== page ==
Childe Harold's Pilgrimage

by Lord George Gordon Byron
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Last Updated on July 24, 2020, by eNotes Editorial. Word Count: 435

Childe Harold

The principal character in Childe Harold's Pilgrimage is Childe Harold, the narrator and author surrogate (that is, a fictional character based on the author). Childe Harold is the seminal Byronic hero, a form of Romantic hero that is an elevated, moody type of anti-hero.

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Childe Harold is a young man who grows weary of his life of wealth and luxury, so he embarks on a solitary journey through Europe to seek adventure and awaken emotions that have gone dormant from years of disillusionment. Though he does find adventure and meet new people everywhere he goes, he remains melancholy. The journey does not solve his struggles of temperament.

It is dark, brooding character traits that tend to define the Byronic hero. Byronic heroes are typically some combination of moody, cynical, cunning, clever, perceptive, mysterious, charismatic, and arrogant. Byronic heroes are often outsiders living on the fringe of their social or environmental surroundings. They are also generally disillusioned with the trappings of society. Byron himself was famously said to be "mad, bad, and dangerous to know" by Lady Caroline Lamb, one of Byron's many romantic conquests.

Cantos 1 and 2 of Childe Harold's Pilgrimage were written in close succession, but cantos 3 and 4 came later. Between cantos 2 and 3, Lord Byron ceased trying to put distance between the character of Childe Harold and himself.

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Latest answer posted December 10, 2014, 8:49 pm (UTC)

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Byron mentions certain other people either as encounters in the course of Childe Harold's travels or as a source of introspection. Some descriptions follow:

Ianthe

This character parallels the real-life Lady Charlotte Harley, the daughter of Lady Oxford. Byron and Lady Oxford sustained an affair, and though Lady Charlotte was only 11 at the time they met, Lord Byron had a questionable attraction to the child.

Inez

Inez is a character addressed directly through an ode in which Childe Harold explains his disillusionment and expresses the hope that no others may become saddled with the knowledge that life is senseless.

Ali Pacha

Ali Pancha is a bandit and warrior Childe Harold meets in Albania.

John Eddleston

Referenced in canto 2, Eddleston was a former schoolmate and paramour from Byron's younger years. Byron remained fond of Eddleston until Eddleston's death.

Ada Byron

Ada was Lord Byron's daughter with his wife Annabella Byron (also invoked). Lord Byron lost his relationship with Ada when his wife left him. Following this, accounts of an incestuous relationship with his half sister Augusta Leigh plagued Byron and eventually led to his exile from England. In canto 3, Byron expresses his grief over missing Ada.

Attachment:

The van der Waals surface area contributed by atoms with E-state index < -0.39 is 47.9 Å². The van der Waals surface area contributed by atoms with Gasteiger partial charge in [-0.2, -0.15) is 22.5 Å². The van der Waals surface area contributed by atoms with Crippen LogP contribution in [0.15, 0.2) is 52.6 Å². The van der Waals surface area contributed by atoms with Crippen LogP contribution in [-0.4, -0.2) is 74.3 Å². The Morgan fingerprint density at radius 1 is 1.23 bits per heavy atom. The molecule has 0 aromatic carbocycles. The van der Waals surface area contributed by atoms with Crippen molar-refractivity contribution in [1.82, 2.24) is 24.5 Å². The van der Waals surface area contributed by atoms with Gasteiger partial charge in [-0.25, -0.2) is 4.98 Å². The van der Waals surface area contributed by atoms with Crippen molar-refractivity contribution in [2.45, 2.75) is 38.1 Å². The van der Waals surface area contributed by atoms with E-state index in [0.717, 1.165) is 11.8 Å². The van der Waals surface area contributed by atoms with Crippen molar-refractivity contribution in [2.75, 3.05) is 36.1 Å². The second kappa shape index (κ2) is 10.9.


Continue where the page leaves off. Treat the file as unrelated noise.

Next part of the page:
Various historical figures and generals from past battles across Europe are also analyzed in the poem as Childe Harold travels through Europe and visits different battlefields.

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Last Updated on May 5, 2015, by eNotes Editorial. Word Count: 379

Childe Harold

Childe Harold, a wandering young man. the term “childe,” in medieval English, denoted a young man of the noble classes, about to enter knighthood. Harold begins the story as a rather desperate young man, engaged mostly in debauchery and drunkenness. He leaves England (“Albion’s land”) in a quest for truth about the world, or at least about himself. He travels by sea to Portugal, Spain, France, and Germany, and finally Greece and Italy. Throughout the journey, he is bewildered about the truth and never quite finds his way. He begins to find his way in Germany, on the banks of the Rhine. There, he finds a young woman with whom he can have a meaningful relationship, but he decides he is unworthy. He then travels to Greece, where he is astounded by natural beauty once again but is appalled by the decadence to which the once great Greeks have fallen. In Rome, he finds a similar situation, and there he dies. Childe Harold is more of a metaphor than a real human being. He represents Lord Byron in some sense, but more important, he represents the fall of humankind from the glory of ancient times to the decadence that Byron perceives has befallen his own generation.

Harold’s page

Harold’s page, whose age is unclear. He is useful in the narrative only as the one person Harold seems to care about seriously as he leaves England. Apparently, though this is unclear, he does not accompany Harold on the journey. His major function in the poem is to suggest that Childe Harold, generally a callous individual, can show real love to a boy, even if he has difficulty showing such love to a grown woman.

Julia

Julia, Harold’s first love on his travels. Julia is introduced about midway through the poem and is soon gone. She is the first nonsexual love object that Harold encounters, apart from his page. She is described as beautiful, and Harold describes himself as unworthy of her. Her principal task in the narrative is to provide the first platonic love for Harold. Knowing Julia changes him significantly. After he meets Julia, Harold has more to say about the beauties of nature and less to say about the evils of humankind.

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